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Coffee Compounds May Protect Mouse Models From Parkinson’s Disease

Coffee Compounds May Protect Mouse Models From Parkinson's Disease

These two compounds could protect against neurodegeneration

While previous research has suggested that drinking coffee can potentially reduce the risk of Parkinson’s disease, scientists at Rutgers University have narrowed down the two compounds that could be fighting this condition. They discovered that a fatty acid called EHT (eicosanoyl-5-hydroxytryptamide), which can be found in the coating of coffee beans, works alongside caffeine to protect brains in mice from degeneration. These two compounds may not only prevent Parkinson’s, but also Lewy body dementia. However, when given to the Parkinson’s disease mouse models separately in small doses, EHT and caffeine were not as effective. This suggests that they must be administered together to act as protective agents against these diseases. More research is needed in mouse models, but these two compounds could be used together in future therapeutic approaches for slowing brain degeneration.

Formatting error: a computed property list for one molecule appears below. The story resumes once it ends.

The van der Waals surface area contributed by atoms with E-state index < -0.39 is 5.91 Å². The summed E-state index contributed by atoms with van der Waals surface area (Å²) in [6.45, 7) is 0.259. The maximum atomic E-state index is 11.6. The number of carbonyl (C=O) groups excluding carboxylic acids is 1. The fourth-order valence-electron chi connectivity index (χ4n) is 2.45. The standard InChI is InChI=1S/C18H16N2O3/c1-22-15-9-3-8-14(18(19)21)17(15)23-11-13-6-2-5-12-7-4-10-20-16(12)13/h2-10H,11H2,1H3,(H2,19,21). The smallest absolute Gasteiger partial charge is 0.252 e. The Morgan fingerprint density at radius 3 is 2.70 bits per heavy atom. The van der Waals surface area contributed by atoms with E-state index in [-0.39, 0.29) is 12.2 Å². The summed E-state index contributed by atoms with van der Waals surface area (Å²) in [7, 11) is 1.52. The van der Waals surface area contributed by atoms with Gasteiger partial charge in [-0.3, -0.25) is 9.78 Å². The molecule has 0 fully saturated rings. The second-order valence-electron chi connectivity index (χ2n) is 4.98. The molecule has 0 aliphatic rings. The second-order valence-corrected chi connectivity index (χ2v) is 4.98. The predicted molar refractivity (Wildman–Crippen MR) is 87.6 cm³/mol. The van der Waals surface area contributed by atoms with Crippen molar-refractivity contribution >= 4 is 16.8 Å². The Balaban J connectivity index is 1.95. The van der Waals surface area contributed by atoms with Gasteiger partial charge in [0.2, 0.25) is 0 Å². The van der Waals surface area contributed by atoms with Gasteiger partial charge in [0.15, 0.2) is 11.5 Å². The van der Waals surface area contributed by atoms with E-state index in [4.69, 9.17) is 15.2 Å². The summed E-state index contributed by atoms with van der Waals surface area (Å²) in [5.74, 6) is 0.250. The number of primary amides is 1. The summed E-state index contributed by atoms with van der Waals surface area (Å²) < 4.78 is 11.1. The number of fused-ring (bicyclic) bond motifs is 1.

The study, published in the Proceedings of the National Academy of Sciences, is available at this link.